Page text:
I just finished reading “A Framework for Understanding Poverty” by Ruby K. Payne. There was a big article about it in the New York Times a couple of months ago and have had it on my Amazon wishlist since then. So when it arrived in the mail last week, I picked it up immediately and read my way through it. It’s not long, 100 or so pages of writing, followed by just as much reference material and bibliographic stuff.
Ruby Payne is this woman who is touted as the country’s leading expert on the mindset of poverty and she has toured school districts giving lectures about her book and her research (which really comes from teaching and from being married to a man for three decades whose family had been in situational poverty.) It was not groundbreaking work and much of what I read I could have generalized myself based on what I’d seen in my own classrooms in Providence and in New Haven. There were some interesting things I’d learned from the book, such as reading kids’ eye movements to figure out where they are trying to gather their information from (are they visual, emotional, or aural learners, in other words), and there was a case study that was interesting to me about how to talk to kids to find out what their problems are. However, these most interesting things came from research Payne had cited, so actually, the really interesting stuff wasn’t even hers.
But that’s not even the point of this post. In the Amazon shipment I received in which Payne’s book lay, there were three more: two novels by Nigerian writers, and Irshad Manji’s open letter to Muslims. Those three other books each were either $12.95 or $13.95. Not a super huge investment, considering their length: Manji’s book is 234 pages, the novels well over 300. Not to mention the fact that Manji’s book is brimming with incredibly meaningful, powerful, and critical messages to the Muslim community, and she places her life at risk by doing so, while the novels are full of imagination from the minds of the authors.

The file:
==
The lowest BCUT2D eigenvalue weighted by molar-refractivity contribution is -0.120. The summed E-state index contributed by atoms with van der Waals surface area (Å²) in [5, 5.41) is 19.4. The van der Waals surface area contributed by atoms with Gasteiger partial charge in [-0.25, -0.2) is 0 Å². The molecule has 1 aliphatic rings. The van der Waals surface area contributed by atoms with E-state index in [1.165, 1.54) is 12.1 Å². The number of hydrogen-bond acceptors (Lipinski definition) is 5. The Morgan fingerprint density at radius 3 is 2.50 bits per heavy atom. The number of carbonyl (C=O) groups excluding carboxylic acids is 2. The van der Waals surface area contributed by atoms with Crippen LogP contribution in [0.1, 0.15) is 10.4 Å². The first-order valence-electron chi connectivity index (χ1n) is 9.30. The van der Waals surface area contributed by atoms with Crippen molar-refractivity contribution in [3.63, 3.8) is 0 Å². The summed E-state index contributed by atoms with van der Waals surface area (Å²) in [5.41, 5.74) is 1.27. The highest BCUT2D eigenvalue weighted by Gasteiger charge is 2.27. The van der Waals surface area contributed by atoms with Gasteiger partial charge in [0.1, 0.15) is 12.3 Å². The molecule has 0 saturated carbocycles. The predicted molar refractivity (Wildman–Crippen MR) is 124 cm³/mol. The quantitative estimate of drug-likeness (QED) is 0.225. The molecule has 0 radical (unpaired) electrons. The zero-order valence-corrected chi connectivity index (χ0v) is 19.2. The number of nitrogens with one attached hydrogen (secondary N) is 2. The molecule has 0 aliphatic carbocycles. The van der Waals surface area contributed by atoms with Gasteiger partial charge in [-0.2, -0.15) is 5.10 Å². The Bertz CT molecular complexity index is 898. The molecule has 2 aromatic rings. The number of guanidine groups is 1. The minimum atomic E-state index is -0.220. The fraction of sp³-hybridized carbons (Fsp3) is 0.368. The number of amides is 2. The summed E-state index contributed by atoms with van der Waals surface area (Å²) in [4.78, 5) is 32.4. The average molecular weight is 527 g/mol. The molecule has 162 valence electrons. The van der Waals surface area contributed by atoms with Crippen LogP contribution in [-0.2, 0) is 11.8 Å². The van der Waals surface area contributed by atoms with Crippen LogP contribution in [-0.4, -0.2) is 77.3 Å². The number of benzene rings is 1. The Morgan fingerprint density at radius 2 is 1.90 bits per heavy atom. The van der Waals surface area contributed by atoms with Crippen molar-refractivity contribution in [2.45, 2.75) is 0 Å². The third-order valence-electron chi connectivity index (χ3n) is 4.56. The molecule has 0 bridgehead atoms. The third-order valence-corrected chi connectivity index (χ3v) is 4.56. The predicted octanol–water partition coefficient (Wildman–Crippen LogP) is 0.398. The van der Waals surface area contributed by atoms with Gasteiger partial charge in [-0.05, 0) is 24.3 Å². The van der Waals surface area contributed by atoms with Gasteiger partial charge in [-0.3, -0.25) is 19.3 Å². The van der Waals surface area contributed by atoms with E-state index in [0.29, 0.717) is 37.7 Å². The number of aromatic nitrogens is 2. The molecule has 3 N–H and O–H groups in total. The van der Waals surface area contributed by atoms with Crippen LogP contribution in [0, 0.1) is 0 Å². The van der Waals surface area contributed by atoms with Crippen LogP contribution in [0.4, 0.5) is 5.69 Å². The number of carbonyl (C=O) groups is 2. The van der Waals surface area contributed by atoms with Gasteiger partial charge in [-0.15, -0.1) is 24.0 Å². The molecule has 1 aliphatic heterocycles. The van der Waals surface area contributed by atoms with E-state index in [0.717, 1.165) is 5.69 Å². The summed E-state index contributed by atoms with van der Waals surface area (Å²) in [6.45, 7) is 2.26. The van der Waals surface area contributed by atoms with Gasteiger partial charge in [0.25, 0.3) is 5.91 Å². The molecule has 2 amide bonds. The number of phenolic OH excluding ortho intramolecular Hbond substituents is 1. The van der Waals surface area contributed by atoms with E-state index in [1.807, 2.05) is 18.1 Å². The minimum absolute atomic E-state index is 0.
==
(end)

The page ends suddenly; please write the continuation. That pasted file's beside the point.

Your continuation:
Ruby K. Payne’s book, on other hand is hear-say, broad generalizations, other people’s research, and stupid stupid stupid diagrams that make me embarrassed to read it. And how much did it cost? A whopping $22.95. And it’s about poverty. Go figure that the one American author I pick up charges the most for her book and makes it least accessible to those people it’s about. Manji has put her entire manuscript up on her website for FREE in three languages simply so that her writing and ideas can be accessed.
Payne talks incessantly about kids not having resources, families in poverty not having financial, emotional, physical resources and how that makes success an impossibility. Yet she’s charging an arm and a leg for a stupid book that those same people without the resources will never be able to access. It’s like it’s some kind of “secret” book about “THEM” the “OTHERS WHO DON’T KNOW WHAT WE KNOW.”
So that’s my gripe for today. Am I being unfair in my criticism?